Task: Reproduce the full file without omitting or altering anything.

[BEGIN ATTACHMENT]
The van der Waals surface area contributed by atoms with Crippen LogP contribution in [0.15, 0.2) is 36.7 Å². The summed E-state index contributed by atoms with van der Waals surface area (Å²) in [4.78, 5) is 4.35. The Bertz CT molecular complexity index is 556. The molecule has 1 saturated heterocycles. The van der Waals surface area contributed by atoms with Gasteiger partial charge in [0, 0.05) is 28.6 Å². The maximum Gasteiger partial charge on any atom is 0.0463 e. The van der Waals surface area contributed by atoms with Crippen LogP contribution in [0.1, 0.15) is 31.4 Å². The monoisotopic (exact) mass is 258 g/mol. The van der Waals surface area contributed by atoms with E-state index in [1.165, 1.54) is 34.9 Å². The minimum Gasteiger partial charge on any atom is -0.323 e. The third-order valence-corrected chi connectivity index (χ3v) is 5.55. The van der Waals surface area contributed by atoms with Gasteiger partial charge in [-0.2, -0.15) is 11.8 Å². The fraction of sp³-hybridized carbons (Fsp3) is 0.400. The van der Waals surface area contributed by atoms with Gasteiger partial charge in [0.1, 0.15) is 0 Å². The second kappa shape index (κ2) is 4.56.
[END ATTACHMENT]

The van der Waals surface area contributed by atoms with Crippen LogP contribution in [0.15, 0.2) is 36.7 Å². The summed E-state index contributed by atoms with van der Waals surface area (Å²) in [4.78, 5) is 4.35. The Bertz CT molecular complexity index is 556. The molecule has 1 saturated heterocycles. The van der Waals surface area contributed by atoms with Gasteiger partial charge in [0, 0.05) is 28.6 Å². The maximum Gasteiger partial charge on any atom is 0.0463 e. The van der Waals surface area contributed by atoms with Crippen LogP contribution in [0.1, 0.15) is 31.4 Å². The monoisotopic (exact) mass is 258 g/mol. The van der Waals surface area contributed by atoms with E-state index in [1.165, 1.54) is 34.9 Å². The minimum Gasteiger partial charge on any atom is -0.323 e. The third-order valence-corrected chi connectivity index (χ3v) is 5.55. The van der Waals surface area contributed by atoms with Gasteiger partial charge in [-0.2, -0.15) is 11.8 Å². The fraction of sp³-hybridized carbons (Fsp3) is 0.400. The van der Waals surface area contributed by atoms with Gasteiger partial charge in [0.1, 0.15) is 0 Å². The second kappa shape index (κ2) is 4.56.